It was interesting to engage in these discussions on the ground, outside the virtual world, and to observe how people of the two nations are still intricately connected, nearly 70 years after independence and partition.
It is important to understand that people are still in the process of learning, in a process different from the orthodox discourse that breeds intolerance and rivalry between the two countries. People are still exploring, which means there are still many pages left unturned.
It was inspiring to see the amount of effort put into our visit by SPIC MACAY’s volunteer network and gurus who participated in the Convention to promote culture, arts and heritage nationally and internationally.
The performances and demonstrations by over 300 renowned artists and master craftsmen in a variety of fields — performing arts, music, film and theatre — also raised awareness and encouraged the youth to conserve and foster these values for future generations to witness. Several panel discussions enabled young participants to engage in quality dialogue about the significance of arts and culture to society. The event was also a great bridge between generations as senior members of the artists’ community interacted with young people. By acknowledging their work, as well as the contributions of past generations, the initiative infused inventive thinking and introduced a pioneering framework to promote culture.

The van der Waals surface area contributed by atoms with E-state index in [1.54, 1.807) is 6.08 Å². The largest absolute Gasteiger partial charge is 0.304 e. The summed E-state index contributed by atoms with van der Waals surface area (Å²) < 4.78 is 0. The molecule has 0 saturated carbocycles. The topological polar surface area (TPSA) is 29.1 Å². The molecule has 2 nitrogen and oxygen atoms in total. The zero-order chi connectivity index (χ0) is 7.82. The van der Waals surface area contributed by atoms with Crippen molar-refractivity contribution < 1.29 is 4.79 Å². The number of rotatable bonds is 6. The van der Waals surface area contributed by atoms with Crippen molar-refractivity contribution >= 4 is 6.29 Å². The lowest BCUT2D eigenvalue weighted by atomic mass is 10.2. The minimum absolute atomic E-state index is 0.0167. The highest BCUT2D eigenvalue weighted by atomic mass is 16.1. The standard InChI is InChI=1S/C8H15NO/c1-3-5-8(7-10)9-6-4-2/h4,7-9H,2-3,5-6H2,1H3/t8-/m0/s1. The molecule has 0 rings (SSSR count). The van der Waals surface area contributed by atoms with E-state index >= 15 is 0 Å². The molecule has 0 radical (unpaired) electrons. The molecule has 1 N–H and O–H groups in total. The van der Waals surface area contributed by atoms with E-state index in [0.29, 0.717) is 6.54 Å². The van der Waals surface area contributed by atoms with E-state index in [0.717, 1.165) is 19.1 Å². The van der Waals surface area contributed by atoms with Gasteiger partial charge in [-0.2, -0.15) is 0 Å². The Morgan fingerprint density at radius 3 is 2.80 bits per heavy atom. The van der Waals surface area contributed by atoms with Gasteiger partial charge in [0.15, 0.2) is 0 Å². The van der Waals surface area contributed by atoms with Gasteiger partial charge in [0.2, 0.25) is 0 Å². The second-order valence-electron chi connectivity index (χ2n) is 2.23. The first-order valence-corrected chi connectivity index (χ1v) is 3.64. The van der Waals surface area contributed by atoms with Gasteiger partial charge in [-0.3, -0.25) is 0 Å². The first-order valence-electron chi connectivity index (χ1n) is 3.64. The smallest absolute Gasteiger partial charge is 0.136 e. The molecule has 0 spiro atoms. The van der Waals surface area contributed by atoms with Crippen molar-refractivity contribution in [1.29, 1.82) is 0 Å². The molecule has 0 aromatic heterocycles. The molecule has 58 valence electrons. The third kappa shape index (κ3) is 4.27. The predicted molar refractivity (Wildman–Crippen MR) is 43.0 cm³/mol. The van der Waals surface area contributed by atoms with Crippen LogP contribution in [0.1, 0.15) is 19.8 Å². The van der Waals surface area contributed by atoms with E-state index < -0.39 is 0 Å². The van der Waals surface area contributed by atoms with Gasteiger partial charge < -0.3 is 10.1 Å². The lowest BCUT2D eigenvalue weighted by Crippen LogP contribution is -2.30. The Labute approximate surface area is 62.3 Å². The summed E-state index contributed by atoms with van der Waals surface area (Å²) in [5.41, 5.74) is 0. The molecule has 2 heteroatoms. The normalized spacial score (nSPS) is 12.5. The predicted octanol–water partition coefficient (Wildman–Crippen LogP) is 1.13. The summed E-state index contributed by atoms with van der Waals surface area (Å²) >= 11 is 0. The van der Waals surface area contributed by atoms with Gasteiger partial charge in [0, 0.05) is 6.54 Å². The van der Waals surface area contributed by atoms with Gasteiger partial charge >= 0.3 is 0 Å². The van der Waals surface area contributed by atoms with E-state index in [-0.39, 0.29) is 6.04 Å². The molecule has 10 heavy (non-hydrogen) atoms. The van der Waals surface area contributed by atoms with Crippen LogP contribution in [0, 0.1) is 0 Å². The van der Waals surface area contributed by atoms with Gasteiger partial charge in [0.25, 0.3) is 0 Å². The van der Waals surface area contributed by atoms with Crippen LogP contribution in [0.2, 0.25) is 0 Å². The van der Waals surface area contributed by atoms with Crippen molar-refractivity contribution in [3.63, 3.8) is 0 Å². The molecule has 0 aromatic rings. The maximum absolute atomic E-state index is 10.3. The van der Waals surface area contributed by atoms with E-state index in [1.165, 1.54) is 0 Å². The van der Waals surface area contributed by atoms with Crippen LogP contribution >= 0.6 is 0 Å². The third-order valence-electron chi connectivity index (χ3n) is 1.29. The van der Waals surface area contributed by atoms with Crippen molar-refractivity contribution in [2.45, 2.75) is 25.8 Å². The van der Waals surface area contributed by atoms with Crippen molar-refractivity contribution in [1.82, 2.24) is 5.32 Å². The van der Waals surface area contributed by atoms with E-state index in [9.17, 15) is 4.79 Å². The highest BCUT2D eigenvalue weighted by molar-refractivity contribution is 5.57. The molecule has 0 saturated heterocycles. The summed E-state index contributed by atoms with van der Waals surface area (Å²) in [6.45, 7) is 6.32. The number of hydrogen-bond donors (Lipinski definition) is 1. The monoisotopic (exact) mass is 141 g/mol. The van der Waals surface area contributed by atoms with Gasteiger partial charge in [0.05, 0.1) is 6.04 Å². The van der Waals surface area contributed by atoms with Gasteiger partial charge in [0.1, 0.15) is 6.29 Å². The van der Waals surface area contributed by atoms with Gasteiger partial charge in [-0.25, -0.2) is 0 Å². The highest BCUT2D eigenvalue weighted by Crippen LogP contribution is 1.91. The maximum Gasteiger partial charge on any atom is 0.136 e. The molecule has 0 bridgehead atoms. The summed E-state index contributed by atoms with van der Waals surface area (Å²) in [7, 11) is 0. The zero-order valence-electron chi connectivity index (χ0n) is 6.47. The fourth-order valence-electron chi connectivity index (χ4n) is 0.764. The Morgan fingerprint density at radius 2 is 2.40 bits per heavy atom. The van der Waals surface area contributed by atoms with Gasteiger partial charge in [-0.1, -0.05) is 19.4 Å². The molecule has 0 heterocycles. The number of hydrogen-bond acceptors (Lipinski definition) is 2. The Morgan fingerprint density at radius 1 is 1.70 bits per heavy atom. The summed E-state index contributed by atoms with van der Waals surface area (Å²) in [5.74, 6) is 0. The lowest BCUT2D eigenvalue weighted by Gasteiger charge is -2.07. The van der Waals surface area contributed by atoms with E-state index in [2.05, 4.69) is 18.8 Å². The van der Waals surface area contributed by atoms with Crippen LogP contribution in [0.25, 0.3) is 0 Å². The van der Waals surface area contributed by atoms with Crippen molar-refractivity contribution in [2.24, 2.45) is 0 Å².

We were acutely aware of the lack of such large-scale projects in Pakistan, but hope that the lessons we learnt from this opportunity will contribute to such efforts at home. The exchange of ideas, values and dialogue of this magnitude helps one grow as an individual as well as a citizen.
It is essential to promote and protect the field of arts, culture and entertainment in society, as this helps to stimulate social cohesion, embrace diversity and bridge differences. Pakistan needs to urgently develop a framework that not only invites people from other countries to visit and experience our traditions but to also allow citizens to embrace their own heritage.
Ramsha Jahangir is a social scientist and writer who believes in synchronicity and mindfulness.